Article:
Shawano County projects 10.4% mill rate decrease

Reserve funds to be used to balance budget, lower tax rate
By: 
Kevin Passon
Editor-in-chief

Shawano County property owners will see a 10.4% drop in the county tax rate if the proposed 2024 county budget is approved.

Supervisors and staff have put together a budget that features $69.93 million in revenue that includes $17.99 million in property taxes, expenses of $73.23 million and the use of the county’s reserve funds to cover the $3.3 million difference.

As a result, the tax rate is projected to decrease from $4.34 per $1,000 of assessed value to $3.89 per $1,000.

A public hearing on the proposed budget will be held at 3:15 p.m. Oct. 25 in the County Board Room at the county courthouse.

“The mill rate has gone down every year for the past five years,” said Jim Davel, administrative coordinator for the county. “The financial position of the county is very good.”

Five years ago, the rate was $5.32 per $1,000 of assessed value. The rate has steadily declined to $5.14, $4.97, $4.34 and now to $3.89.

Supervisors were originally asked to add 11 new positions in 2024. That number was pared down to five.

“We will add an office manager for the district attorney’s office,” Davel said. “It’s part of our plan to move that to a paperless office.”

A second deputy will be added for courthouse security.

A grant was received to pay the costs of an agronomist in the land conservation office. Davel said it was made clear that when the grant money goes away, the position will as well, because the county will not continue to foot the bill for the position.

Also, the veterans service office will get a part-time assistant.

“We have a new veteran service officer, and he’s been getting out more often, and that’s leaving a gap in the office,” Davel said. “This will help fill that when he is out.”

Finally, a limited-term employee will be added in the planning and zoning area to help send out the property tax bills.

For the first time in a decade, elected supervisors will get a pay raise.

If the budget is approved, they will be paid $75 per committee meeting and $80 per board meeting. Both of these figures are $5 increases.

Also, the county board chairman would get an increase from $5,000 annually to $7,200.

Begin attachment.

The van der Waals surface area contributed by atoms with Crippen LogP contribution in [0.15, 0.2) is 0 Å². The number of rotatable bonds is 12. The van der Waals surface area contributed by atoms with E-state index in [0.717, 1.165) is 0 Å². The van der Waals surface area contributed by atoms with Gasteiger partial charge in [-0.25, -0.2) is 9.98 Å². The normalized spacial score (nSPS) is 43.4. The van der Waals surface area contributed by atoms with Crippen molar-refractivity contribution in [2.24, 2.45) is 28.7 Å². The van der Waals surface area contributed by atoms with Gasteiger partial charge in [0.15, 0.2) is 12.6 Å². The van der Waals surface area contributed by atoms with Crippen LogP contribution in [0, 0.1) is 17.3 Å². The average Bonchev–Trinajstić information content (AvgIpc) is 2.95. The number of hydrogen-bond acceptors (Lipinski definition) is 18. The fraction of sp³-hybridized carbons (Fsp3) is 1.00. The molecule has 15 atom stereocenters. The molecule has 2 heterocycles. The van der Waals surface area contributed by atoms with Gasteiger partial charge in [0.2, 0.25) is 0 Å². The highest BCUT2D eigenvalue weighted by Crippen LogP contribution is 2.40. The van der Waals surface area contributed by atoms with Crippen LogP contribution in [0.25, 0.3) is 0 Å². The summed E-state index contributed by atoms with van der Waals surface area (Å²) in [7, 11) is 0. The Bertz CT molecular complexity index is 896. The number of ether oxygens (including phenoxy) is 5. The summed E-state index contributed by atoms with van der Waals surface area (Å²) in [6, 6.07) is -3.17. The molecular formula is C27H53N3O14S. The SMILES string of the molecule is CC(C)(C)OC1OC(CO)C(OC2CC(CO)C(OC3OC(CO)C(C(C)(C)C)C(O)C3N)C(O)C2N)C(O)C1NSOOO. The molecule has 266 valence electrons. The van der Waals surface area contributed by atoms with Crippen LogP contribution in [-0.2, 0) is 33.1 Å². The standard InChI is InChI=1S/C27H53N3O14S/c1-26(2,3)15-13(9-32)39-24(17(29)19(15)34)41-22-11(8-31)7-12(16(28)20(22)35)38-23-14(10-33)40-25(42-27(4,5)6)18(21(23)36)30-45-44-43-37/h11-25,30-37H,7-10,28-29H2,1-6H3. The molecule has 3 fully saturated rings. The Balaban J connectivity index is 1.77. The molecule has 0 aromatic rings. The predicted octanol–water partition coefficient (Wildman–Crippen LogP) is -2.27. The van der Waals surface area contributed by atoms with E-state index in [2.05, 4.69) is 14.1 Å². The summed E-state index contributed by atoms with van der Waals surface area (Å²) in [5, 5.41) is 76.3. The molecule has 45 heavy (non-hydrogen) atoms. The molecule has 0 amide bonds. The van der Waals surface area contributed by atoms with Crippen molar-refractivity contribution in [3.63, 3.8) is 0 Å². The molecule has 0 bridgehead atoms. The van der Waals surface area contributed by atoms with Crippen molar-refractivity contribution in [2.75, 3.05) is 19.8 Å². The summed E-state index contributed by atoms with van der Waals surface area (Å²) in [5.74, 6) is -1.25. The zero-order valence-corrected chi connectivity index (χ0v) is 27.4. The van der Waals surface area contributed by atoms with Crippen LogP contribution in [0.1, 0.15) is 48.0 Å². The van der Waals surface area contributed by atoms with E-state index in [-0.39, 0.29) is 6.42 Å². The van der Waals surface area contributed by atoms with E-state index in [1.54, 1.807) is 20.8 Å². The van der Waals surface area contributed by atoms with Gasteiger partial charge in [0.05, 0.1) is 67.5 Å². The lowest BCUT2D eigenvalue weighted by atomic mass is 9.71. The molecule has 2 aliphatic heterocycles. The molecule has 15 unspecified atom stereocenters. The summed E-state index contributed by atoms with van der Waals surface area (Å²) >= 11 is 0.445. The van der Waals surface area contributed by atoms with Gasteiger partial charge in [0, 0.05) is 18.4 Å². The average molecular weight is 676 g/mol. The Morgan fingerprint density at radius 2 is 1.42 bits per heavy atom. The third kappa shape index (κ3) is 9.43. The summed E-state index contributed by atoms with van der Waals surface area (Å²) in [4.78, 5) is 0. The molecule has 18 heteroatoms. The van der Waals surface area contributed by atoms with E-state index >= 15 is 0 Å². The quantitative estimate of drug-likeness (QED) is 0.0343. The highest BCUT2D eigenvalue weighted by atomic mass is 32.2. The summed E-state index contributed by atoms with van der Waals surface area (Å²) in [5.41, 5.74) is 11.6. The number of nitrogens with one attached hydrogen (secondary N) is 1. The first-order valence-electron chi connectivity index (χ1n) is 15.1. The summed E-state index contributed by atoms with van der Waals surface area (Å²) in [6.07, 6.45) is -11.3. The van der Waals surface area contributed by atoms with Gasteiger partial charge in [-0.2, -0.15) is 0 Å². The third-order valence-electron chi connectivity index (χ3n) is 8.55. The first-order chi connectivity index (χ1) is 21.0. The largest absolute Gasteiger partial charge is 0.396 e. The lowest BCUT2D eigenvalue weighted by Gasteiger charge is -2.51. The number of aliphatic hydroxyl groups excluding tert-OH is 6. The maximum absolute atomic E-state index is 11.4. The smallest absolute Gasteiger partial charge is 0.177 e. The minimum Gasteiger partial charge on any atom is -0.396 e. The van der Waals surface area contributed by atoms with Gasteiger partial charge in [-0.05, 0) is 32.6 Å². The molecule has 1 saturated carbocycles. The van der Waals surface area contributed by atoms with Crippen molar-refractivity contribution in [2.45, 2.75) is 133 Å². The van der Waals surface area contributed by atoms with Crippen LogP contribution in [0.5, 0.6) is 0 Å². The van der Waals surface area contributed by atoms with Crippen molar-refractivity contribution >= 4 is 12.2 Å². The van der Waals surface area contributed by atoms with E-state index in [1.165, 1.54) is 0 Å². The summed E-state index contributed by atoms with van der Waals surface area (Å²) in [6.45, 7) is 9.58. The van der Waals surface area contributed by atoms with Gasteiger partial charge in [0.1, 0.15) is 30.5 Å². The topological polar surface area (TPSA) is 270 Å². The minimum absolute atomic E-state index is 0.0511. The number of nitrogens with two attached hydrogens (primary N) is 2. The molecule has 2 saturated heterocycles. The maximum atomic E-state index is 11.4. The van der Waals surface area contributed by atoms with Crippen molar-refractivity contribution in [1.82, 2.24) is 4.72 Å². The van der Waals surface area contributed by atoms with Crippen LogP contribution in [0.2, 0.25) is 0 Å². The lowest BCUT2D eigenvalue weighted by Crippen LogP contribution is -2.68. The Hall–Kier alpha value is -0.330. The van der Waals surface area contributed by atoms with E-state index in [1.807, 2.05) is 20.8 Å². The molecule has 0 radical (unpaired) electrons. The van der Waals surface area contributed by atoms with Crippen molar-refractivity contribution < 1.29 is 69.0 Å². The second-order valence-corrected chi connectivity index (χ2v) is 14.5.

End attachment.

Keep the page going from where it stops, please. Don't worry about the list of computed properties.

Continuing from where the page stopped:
“Most town chairs make that,” Davel said.

“The highway department received a grant from the state for $7.3 million,” Davel said. “The county’s share is $1.1 million, which we will not borrow for; we’ll just pay cash. The money will be used to repair three bridges and road work associated with them.”

Of the $17.99 million tax levy, nearly half will be allocated to the sheriff’s department.

Part of the sheriff’s department funding will be paid with 43% of the levy (including 26% for the jail). Another 19% of the levy will go for roads and bridges, with 10% for human services and 9% for maintenance.

The remaining 19% of the levy is distributed among the county’s other 19 departments.

“We run an incredibly lean county budget,” Davel said. “We don’t have a lot of fat. We’re very conscious about using taxpayers’ money.”

Insurance rates are expected to increase about 6%, and fuel costs increased but not as much as feared. However, some costs are higher than expected, such as the $85,000 increase in food costs for the jail.

The county still has about $2 million available in American Rescue Plan Act (ARPA) money. It must be allocated by Dec. 31, 2024.

“This has been very beneficial to the county,” Davel said.

Funds have already been used for work at parks, the installation of a mechanics bay and pit at a county shop building, a fueling station on the county’s eastern edge and assistance with a small restroom on a trail near Eland.

Body cameras for deputies, a body scanner at the jail, cell phones for sheriff’s deputies, and two stretchers and a new vehicle for the coroner have also been purchased.

Davel said the county intends to only use the money for one-time purchases, not something that would require continue county funding once the ARPA funds are expired.

Copies of the entire proposed 2024 budget are available for public inspection at the Shawano County Department of Administration/Finance Division offices located in the Shawano County Courthouse, 311 N. Main St., Room 101, Shawano.


BY THE NUMBERS

2023 revenue — $64.43 million

2024 revenue — $69.63 million

8.07% increase

2023 expenses — $69.97 million

2024 proposed — $73.23 million

4.67% increase

General property tax

General fund — Increase from $9.92 million to $9.98 million (0.64%)

Total including general fund, public health, library, county roads and bridges, airport, human services and debt service — Increase from $17.76 million to $17.99 million (1.29%)

Tax rate

2023 — $4.34 per $1,000 of assessed value

2024 — $3.89 per $1,000 of assessed value

10.4% decrease


kpasson@newmedia-wi.com